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William Shakespeare (1564–1616).  The Oxford Shakespeare: Poems.  1914.

Sonnet CXXI.

“’Tis better to be vile than vile esteem’d”


’TIS better to be vile than vile esteem’d 
When not to be receives reproach of being; 
And the just pleasure lost, which is so deem’d 
Not by our feeling, but by others’ seeing: 
For why should others’ false adulterate eyes         5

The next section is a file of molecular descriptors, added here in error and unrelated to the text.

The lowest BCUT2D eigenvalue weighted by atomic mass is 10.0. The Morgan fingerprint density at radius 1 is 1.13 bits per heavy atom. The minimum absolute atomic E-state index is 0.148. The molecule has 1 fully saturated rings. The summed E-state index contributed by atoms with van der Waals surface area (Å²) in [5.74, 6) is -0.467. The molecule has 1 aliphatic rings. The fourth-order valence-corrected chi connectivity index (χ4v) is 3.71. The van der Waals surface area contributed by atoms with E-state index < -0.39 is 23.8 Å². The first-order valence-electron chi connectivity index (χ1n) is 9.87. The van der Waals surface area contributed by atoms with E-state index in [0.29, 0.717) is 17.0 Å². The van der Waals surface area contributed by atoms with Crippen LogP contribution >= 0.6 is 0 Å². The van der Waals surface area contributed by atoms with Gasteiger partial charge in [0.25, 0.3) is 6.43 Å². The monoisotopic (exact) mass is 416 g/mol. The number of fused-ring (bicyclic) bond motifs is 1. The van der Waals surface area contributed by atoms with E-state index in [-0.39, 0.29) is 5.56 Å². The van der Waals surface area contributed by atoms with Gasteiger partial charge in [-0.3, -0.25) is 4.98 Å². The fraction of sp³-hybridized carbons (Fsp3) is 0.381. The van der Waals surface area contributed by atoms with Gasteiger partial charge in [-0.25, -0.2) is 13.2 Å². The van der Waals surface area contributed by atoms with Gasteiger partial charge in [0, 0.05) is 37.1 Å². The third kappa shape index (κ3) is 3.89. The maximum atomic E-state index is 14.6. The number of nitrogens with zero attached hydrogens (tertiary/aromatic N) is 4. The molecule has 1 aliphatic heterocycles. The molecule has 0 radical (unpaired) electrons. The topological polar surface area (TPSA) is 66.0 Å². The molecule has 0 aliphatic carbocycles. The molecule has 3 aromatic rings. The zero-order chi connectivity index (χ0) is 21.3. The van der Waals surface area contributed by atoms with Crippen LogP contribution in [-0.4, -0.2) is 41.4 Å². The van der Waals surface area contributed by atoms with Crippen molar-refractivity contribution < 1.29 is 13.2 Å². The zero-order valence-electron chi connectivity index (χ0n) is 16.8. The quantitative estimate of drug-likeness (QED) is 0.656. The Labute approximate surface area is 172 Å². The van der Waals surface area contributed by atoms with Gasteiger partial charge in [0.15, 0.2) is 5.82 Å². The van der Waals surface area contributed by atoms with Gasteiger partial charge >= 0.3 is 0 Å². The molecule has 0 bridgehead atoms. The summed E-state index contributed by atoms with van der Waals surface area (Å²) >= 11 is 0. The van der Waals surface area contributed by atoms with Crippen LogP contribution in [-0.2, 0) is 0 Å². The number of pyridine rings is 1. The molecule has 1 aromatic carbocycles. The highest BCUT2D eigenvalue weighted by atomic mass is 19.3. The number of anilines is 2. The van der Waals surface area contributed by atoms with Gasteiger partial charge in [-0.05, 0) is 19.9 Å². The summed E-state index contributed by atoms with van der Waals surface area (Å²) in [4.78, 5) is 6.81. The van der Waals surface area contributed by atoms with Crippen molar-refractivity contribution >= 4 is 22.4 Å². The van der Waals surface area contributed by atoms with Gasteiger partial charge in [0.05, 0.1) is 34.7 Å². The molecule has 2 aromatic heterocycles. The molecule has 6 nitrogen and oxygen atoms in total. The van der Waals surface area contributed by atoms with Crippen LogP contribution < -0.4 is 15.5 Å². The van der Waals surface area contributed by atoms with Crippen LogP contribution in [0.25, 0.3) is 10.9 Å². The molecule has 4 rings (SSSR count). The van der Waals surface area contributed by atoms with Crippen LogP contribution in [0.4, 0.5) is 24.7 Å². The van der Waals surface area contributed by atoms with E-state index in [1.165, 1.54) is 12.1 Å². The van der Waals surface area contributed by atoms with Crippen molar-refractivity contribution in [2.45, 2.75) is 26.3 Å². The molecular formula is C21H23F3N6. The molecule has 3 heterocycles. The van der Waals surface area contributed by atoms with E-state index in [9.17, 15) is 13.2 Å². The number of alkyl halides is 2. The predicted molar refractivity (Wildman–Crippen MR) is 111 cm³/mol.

Give salutation to my sportive blood? 
Or on my frailties why are frailer spies, 
Which in their wills count bad what I think good? 
No, I am that I am, and they that level 
At my abuses reckon up their own:  10
I may be straight though they themselves be bevel; 
By their rank thoughts my deeds must not be shown; 
  Unless this general evil they maintain, 
  All men are bad and in their badness reign. 


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